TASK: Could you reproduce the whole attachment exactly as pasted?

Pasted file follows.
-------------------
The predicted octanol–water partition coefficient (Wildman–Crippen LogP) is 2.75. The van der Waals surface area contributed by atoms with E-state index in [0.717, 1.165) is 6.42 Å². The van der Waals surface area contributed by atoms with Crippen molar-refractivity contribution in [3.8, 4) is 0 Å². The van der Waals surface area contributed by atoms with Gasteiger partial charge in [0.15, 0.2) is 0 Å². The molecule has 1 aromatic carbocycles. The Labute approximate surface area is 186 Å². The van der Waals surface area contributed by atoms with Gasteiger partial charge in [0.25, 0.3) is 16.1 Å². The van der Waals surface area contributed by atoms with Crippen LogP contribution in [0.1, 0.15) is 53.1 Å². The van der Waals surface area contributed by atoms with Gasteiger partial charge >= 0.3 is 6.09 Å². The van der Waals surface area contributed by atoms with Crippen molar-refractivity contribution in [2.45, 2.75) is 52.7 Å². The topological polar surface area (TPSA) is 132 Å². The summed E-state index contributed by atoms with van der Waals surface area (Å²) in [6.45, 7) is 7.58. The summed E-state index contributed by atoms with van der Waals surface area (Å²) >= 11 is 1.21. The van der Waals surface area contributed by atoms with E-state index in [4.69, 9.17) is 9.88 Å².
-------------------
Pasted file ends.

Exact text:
The predicted octanol–water partition coefficient (Wildman–Crippen LogP) is 2.75. The van der Waals surface area contributed by atoms with E-state index in [0.717, 1.165) is 6.42 Å². The van der Waals surface area contributed by atoms with Crippen molar-refractivity contribution in [3.8, 4) is 0 Å². The van der Waals surface area contributed by atoms with Gasteiger partial charge in [0.15, 0.2) is 0 Å². The molecule has 1 aromatic carbocycles. The Labute approximate surface area is 186 Å². The van der Waals surface area contributed by atoms with Gasteiger partial charge in [0.25, 0.3) is 16.1 Å². The van der Waals surface area contributed by atoms with Crippen LogP contribution in [0.1, 0.15) is 53.1 Å². The van der Waals surface area contributed by atoms with Gasteiger partial charge >= 0.3 is 6.09 Å². The van der Waals surface area contributed by atoms with Crippen molar-refractivity contribution in [2.45, 2.75) is 52.7 Å². The topological polar surface area (TPSA) is 132 Å². The summed E-state index contributed by atoms with van der Waals surface area (Å²) in [6.45, 7) is 7.58. The summed E-state index contributed by atoms with van der Waals surface area (Å²) >= 11 is 1.21. The van der Waals surface area contributed by atoms with E-state index in [4.69, 9.17) is 9.88 Å².